April 26 chairman of the Komi Izhemtsy movement "Izvatas" Nikolai Rochev and expert of Greenpeace Russia Vladimir Chuprov will speak at a meeting of the Arctic Council in Canada. They will tell the Inuit people about the danger of oil. Nikolai Rochev talked with a reporter of «7x7» and explained what he was ready to speak about at the meeting, which would gather foreign ministers of eight states in Ikaliut.
Photo: Maxim Polyakov
Canada is now chair the Arctic Council.
“The group has been established at the board and it is working on industrial development in the Arctic; it includes mainly representatives of oil companies,” Nikolai Rochev said. “So an oil lobby was created there. The Working Group has been operating for a long time, and the representatives of the indigenous peoples of the circumpolar zone, a part of the Arctic Council, don’t have means to create such a group. It actually turns out to be “a one-way street” case. Meanwhile, the oil companies have already begun to tell the public about their wonderful future, how they would thrive with the beginning of oil extraction.”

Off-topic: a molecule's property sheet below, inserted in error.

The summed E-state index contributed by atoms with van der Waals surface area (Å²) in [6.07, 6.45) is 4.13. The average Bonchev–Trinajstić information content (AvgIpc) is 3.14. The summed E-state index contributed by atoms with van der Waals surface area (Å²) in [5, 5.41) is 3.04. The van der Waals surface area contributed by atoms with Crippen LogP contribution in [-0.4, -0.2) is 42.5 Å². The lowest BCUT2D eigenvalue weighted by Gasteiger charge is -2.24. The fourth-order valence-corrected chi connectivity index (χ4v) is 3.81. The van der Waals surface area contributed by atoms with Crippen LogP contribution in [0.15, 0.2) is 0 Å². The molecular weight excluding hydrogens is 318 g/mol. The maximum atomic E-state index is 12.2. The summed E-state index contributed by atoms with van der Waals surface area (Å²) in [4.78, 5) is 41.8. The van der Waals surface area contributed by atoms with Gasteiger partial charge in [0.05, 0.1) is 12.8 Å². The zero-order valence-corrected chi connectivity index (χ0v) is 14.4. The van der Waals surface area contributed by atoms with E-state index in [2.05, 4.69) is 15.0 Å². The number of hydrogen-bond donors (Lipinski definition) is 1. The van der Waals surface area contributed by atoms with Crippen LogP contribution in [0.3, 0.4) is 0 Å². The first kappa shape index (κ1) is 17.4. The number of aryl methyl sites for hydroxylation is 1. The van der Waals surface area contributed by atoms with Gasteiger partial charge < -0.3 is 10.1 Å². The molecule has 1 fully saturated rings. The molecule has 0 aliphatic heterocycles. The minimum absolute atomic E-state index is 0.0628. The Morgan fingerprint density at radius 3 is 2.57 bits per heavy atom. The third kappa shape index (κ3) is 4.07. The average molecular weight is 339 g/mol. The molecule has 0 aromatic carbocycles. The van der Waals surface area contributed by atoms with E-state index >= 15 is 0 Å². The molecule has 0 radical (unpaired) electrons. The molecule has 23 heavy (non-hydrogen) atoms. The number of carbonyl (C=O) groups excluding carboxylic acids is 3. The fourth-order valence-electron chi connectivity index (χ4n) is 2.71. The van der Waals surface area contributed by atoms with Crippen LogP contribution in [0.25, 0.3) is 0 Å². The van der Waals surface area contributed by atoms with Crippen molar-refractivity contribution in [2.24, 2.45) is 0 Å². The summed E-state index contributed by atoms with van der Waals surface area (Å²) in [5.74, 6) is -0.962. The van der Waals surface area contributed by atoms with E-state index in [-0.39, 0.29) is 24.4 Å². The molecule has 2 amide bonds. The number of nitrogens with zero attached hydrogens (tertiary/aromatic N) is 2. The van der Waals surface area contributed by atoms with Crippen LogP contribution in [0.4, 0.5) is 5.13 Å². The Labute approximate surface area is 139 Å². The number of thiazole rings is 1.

According to Nikolai Rochev, his purpose is to talk about the experience of the Izhevsk and Usinsk oil extraction.
“They promised us prosperity and a comfortable life with the arrival of the oilers as well. And what do we have now? Now we perceive the presence of oil and mining in our region not as some sort of grace or progress, but as a curse. What we were promised, nothing has been done. On the contrary, there are constant spills, plums of interstratal water, that makes our nature unsuitable for traditional use. It is on the land. And here, on the shelf, in the Arctic, it threatens an even greater disaster. I want to convey Canadians that all the promises of oilers about prosperity is a lie.”
In an interview the chairman of "Izvatas" also recalled that before leaving he tried to send an "Arctic Declaration" to the Foreign Ministry of Russia; it’s a document that calls to declare a neutral waters around the North Pole reserved, to ban oil in the Arctic seas and restrict industrial fishing there. However, the declaration was not accepted on the grounds that it was "in English and in the frame". Meanwhile, it didn’t bother foreign ministries of other Arctic countries, where activists have already submitted their application.